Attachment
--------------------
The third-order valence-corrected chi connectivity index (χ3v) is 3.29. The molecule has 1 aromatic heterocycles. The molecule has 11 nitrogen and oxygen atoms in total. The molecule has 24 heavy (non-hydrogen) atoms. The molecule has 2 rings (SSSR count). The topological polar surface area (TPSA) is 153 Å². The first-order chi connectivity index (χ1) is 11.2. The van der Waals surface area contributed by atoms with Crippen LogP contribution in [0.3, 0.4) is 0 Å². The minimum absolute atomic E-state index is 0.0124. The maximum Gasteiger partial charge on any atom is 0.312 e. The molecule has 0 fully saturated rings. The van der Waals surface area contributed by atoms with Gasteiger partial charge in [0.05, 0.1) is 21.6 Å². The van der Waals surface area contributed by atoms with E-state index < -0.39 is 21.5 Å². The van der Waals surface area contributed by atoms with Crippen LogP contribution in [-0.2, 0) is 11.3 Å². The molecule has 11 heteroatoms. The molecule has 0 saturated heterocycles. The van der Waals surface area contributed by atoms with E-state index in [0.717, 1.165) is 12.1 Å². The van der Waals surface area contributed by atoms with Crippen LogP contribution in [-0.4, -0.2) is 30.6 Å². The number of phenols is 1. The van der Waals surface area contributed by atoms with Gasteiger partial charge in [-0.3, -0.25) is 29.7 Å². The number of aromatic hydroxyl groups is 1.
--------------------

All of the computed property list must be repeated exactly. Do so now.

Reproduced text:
The third-order valence-corrected chi connectivity index (χ3v) is 3.29. The molecule has 1 aromatic heterocycles. The molecule has 11 nitrogen and oxygen atoms in total. The molecule has 24 heavy (non-hydrogen) atoms. The molecule has 2 rings (SSSR count). The topological polar surface area (TPSA) is 153 Å². The first-order chi connectivity index (χ1) is 11.2. The van der Waals surface area contributed by atoms with Crippen LogP contribution in [0.3, 0.4) is 0 Å². The minimum absolute atomic E-state index is 0.0124. The maximum Gasteiger partial charge on any atom is 0.312 e. The molecule has 0 fully saturated rings. The van der Waals surface area contributed by atoms with Gasteiger partial charge in [0.05, 0.1) is 21.6 Å². The van der Waals surface area contributed by atoms with E-state index < -0.39 is 21.5 Å². The van der Waals surface area contributed by atoms with Crippen LogP contribution in [-0.2, 0) is 11.3 Å². The molecule has 11 heteroatoms. The molecule has 0 saturated heterocycles. The van der Waals surface area contributed by atoms with E-state index in [0.717, 1.165) is 12.1 Å². The van der Waals surface area contributed by atoms with Crippen LogP contribution in [-0.4, -0.2) is 30.6 Å². The number of phenols is 1. The van der Waals surface area contributed by atoms with Gasteiger partial charge in [-0.3, -0.25) is 29.7 Å². The number of aromatic hydroxyl groups is 1.